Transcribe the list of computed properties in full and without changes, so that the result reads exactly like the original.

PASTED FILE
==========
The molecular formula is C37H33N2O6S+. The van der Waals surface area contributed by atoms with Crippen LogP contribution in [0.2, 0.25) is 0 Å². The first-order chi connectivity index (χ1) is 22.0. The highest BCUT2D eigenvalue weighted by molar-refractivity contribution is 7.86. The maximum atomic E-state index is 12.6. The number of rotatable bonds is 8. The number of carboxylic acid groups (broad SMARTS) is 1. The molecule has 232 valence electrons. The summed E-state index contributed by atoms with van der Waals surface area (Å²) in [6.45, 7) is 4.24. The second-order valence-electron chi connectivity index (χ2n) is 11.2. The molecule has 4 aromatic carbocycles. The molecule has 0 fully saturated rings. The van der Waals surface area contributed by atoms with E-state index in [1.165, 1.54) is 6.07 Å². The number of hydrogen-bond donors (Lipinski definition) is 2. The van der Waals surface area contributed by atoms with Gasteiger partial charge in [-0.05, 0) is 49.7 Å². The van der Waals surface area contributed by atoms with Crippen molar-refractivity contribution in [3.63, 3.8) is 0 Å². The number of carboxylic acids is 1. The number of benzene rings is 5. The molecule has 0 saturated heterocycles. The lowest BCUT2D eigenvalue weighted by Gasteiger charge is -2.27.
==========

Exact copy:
The molecular formula is C37H33N2O6S+. The van der Waals surface area contributed by atoms with Crippen LogP contribution in [0.2, 0.25) is 0 Å². The first-order chi connectivity index (χ1) is 22.0. The highest BCUT2D eigenvalue weighted by molar-refractivity contribution is 7.86. The maximum atomic E-state index is 12.6. The number of rotatable bonds is 8. The number of carboxylic acid groups (broad SMARTS) is 1. The molecule has 232 valence electrons. The summed E-state index contributed by atoms with van der Waals surface area (Å²) in [6.45, 7) is 4.24. The second-order valence-electron chi connectivity index (χ2n) is 11.2. The molecule has 4 aromatic carbocycles. The molecule has 0 fully saturated rings. The van der Waals surface area contributed by atoms with E-state index in [1.165, 1.54) is 6.07 Å². The number of hydrogen-bond donors (Lipinski definition) is 2. The van der Waals surface area contributed by atoms with Gasteiger partial charge in [-0.05, 0) is 49.7 Å². The van der Waals surface area contributed by atoms with Crippen molar-refractivity contribution in [3.63, 3.8) is 0 Å². The number of carboxylic acids is 1. The number of benzene rings is 5. The molecule has 0 saturated heterocycles. The lowest BCUT2D eigenvalue weighted by Gasteiger charge is -2.27.